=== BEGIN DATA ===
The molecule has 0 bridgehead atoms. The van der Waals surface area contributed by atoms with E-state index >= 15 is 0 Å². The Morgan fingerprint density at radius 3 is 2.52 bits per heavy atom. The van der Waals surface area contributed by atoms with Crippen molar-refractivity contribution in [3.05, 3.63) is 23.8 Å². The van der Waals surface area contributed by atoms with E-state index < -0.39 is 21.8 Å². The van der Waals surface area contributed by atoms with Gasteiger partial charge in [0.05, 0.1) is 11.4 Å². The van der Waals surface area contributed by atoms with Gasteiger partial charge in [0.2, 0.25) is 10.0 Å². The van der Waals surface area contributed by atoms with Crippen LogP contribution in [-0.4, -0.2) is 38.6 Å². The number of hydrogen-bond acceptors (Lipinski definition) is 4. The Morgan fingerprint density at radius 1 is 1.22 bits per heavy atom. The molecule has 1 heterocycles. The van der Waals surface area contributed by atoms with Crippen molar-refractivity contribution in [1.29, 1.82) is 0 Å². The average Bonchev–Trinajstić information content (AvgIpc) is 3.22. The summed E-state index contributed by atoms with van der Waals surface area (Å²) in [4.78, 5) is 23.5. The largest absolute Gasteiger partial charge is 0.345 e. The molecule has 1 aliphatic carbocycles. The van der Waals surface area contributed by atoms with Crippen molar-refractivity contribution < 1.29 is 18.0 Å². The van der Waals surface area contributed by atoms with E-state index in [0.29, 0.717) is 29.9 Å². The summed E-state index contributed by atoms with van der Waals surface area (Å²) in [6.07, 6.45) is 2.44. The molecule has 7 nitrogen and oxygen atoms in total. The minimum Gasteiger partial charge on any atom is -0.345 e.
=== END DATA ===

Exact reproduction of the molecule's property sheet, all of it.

The molecule has 0 bridgehead atoms. The van der Waals surface area contributed by atoms with E-state index >= 15 is 0 Å². The Morgan fingerprint density at radius 3 is 2.52 bits per heavy atom. The van der Waals surface area contributed by atoms with Crippen molar-refractivity contribution in [3.05, 3.63) is 23.8 Å². The van der Waals surface area contributed by atoms with E-state index < -0.39 is 21.8 Å². The van der Waals surface area contributed by atoms with Gasteiger partial charge in [0.05, 0.1) is 11.4 Å². The van der Waals surface area contributed by atoms with Gasteiger partial charge in [0.2, 0.25) is 10.0 Å². The van der Waals surface area contributed by atoms with Crippen LogP contribution in [-0.4, -0.2) is 38.6 Å². The number of hydrogen-bond acceptors (Lipinski definition) is 4. The Morgan fingerprint density at radius 1 is 1.22 bits per heavy atom. The molecule has 1 heterocycles. The van der Waals surface area contributed by atoms with Crippen molar-refractivity contribution in [1.29, 1.82) is 0 Å². The average Bonchev–Trinajstić information content (AvgIpc) is 3.22. The summed E-state index contributed by atoms with van der Waals surface area (Å²) in [4.78, 5) is 23.5. The largest absolute Gasteiger partial charge is 0.345 e. The molecule has 1 aliphatic carbocycles. The van der Waals surface area contributed by atoms with Crippen molar-refractivity contribution < 1.29 is 18.0 Å². The van der Waals surface area contributed by atoms with E-state index in [0.29, 0.717) is 29.9 Å². The summed E-state index contributed by atoms with van der Waals surface area (Å²) in [6.07, 6.45) is 2.44. The molecule has 7 nitrogen and oxygen atoms in total. The minimum Gasteiger partial charge on any atom is -0.345 e.